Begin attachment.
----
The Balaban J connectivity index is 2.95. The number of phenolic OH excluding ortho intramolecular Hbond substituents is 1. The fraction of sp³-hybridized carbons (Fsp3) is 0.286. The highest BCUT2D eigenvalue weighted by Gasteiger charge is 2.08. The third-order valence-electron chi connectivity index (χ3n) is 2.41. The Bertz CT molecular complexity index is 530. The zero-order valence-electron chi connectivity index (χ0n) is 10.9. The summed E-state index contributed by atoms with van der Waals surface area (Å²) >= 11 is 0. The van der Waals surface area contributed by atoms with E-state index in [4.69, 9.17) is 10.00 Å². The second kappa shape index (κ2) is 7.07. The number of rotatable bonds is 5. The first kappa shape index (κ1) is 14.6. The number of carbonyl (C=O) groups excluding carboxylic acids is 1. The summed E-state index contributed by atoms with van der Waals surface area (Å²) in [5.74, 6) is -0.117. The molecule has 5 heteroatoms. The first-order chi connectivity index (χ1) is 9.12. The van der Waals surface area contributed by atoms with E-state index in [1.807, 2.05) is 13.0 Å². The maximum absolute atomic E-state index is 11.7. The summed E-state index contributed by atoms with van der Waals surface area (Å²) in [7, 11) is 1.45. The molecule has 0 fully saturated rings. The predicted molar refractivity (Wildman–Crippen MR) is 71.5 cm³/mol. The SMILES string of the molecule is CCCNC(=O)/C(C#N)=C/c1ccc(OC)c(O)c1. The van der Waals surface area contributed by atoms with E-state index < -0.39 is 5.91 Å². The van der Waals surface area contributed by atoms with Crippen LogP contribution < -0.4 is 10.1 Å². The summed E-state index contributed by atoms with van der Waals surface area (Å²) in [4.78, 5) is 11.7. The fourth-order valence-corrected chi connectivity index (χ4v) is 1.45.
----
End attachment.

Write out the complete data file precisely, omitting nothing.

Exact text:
The Balaban J connectivity index is 2.95. The number of phenolic OH excluding ortho intramolecular Hbond substituents is 1. The fraction of sp³-hybridized carbons (Fsp3) is 0.286. The highest BCUT2D eigenvalue weighted by Gasteiger charge is 2.08. The third-order valence-electron chi connectivity index (χ3n) is 2.41. The Bertz CT molecular complexity index is 530. The zero-order valence-electron chi connectivity index (χ0n) is 10.9. The summed E-state index contributed by atoms with van der Waals surface area (Å²) >= 11 is 0. The van der Waals surface area contributed by atoms with E-state index in [4.69, 9.17) is 10.00 Å². The second kappa shape index (κ2) is 7.07. The number of rotatable bonds is 5. The first kappa shape index (κ1) is 14.6. The number of carbonyl (C=O) groups excluding carboxylic acids is 1. The summed E-state index contributed by atoms with van der Waals surface area (Å²) in [5.74, 6) is -0.117. The molecule has 5 heteroatoms. The first-order chi connectivity index (χ1) is 9.12. The van der Waals surface area contributed by atoms with E-state index in [1.807, 2.05) is 13.0 Å². The maximum absolute atomic E-state index is 11.7. The summed E-state index contributed by atoms with van der Waals surface area (Å²) in [7, 11) is 1.45. The molecule has 0 fully saturated rings. The predicted molar refractivity (Wildman–Crippen MR) is 71.5 cm³/mol. The SMILES string of the molecule is CCCNC(=O)/C(C#N)=C/c1ccc(OC)c(O)c1. The van der Waals surface area contributed by atoms with E-state index < -0.39 is 5.91 Å². The van der Waals surface area contributed by atoms with Crippen LogP contribution < -0.4 is 10.1 Å². The summed E-state index contributed by atoms with van der Waals surface area (Å²) in [4.78, 5) is 11.7. The fourth-order valence-corrected chi connectivity index (χ4v) is 1.45.